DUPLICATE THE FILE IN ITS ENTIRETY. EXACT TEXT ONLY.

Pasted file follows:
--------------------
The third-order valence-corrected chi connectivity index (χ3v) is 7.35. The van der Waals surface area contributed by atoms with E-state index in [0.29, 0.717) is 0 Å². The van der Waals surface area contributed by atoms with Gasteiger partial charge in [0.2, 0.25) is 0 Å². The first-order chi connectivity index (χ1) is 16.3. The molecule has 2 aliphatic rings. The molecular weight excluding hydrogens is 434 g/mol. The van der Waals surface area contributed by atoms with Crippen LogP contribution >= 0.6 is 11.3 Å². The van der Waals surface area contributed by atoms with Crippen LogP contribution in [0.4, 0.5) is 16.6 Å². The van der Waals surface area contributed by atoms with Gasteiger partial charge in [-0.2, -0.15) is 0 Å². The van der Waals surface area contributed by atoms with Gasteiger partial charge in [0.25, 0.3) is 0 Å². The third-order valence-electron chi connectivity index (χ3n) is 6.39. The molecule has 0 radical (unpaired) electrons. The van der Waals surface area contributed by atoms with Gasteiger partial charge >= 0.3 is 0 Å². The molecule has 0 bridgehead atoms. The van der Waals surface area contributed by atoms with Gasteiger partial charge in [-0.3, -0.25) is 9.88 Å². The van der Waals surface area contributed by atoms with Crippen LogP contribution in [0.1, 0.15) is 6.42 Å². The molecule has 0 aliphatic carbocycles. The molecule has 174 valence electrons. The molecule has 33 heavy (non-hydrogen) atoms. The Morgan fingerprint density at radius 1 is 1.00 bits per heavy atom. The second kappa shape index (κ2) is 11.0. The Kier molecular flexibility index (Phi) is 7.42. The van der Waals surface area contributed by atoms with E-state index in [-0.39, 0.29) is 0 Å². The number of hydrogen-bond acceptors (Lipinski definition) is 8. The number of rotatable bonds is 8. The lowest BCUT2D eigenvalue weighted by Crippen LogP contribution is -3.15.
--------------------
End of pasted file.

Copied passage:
The third-order valence-corrected chi connectivity index (χ3v) is 7.35. The van der Waals surface area contributed by atoms with E-state index in [0.29, 0.717) is 0 Å². The van der Waals surface area contributed by atoms with Gasteiger partial charge in [0.2, 0.25) is 0 Å². The first-order chi connectivity index (χ1) is 16.3. The molecule has 2 aliphatic rings. The molecular weight excluding hydrogens is 434 g/mol. The van der Waals surface area contributed by atoms with Crippen LogP contribution >= 0.6 is 11.3 Å². The van der Waals surface area contributed by atoms with Crippen LogP contribution in [0.4, 0.5) is 16.6 Å². The van der Waals surface area contributed by atoms with Gasteiger partial charge in [-0.2, -0.15) is 0 Å². The van der Waals surface area contributed by atoms with Gasteiger partial charge in [0.25, 0.3) is 0 Å². The third-order valence-electron chi connectivity index (χ3n) is 6.39. The molecule has 0 radical (unpaired) electrons. The van der Waals surface area contributed by atoms with Gasteiger partial charge >= 0.3 is 0 Å². The molecule has 0 bridgehead atoms. The van der Waals surface area contributed by atoms with Gasteiger partial charge in [-0.3, -0.25) is 9.88 Å². The van der Waals surface area contributed by atoms with Crippen LogP contribution in [0.1, 0.15) is 6.42 Å². The molecule has 0 aliphatic carbocycles. The molecule has 174 valence electrons. The molecule has 33 heavy (non-hydrogen) atoms. The Morgan fingerprint density at radius 1 is 1.00 bits per heavy atom. The second kappa shape index (κ2) is 11.0. The Kier molecular flexibility index (Phi) is 7.42. The van der Waals surface area contributed by atoms with E-state index in [-0.39, 0.29) is 0 Å². The number of hydrogen-bond acceptors (Lipinski definition) is 8. The number of rotatable bonds is 8. The lowest BCUT2D eigenvalue weighted by Crippen LogP contribution is -3.15.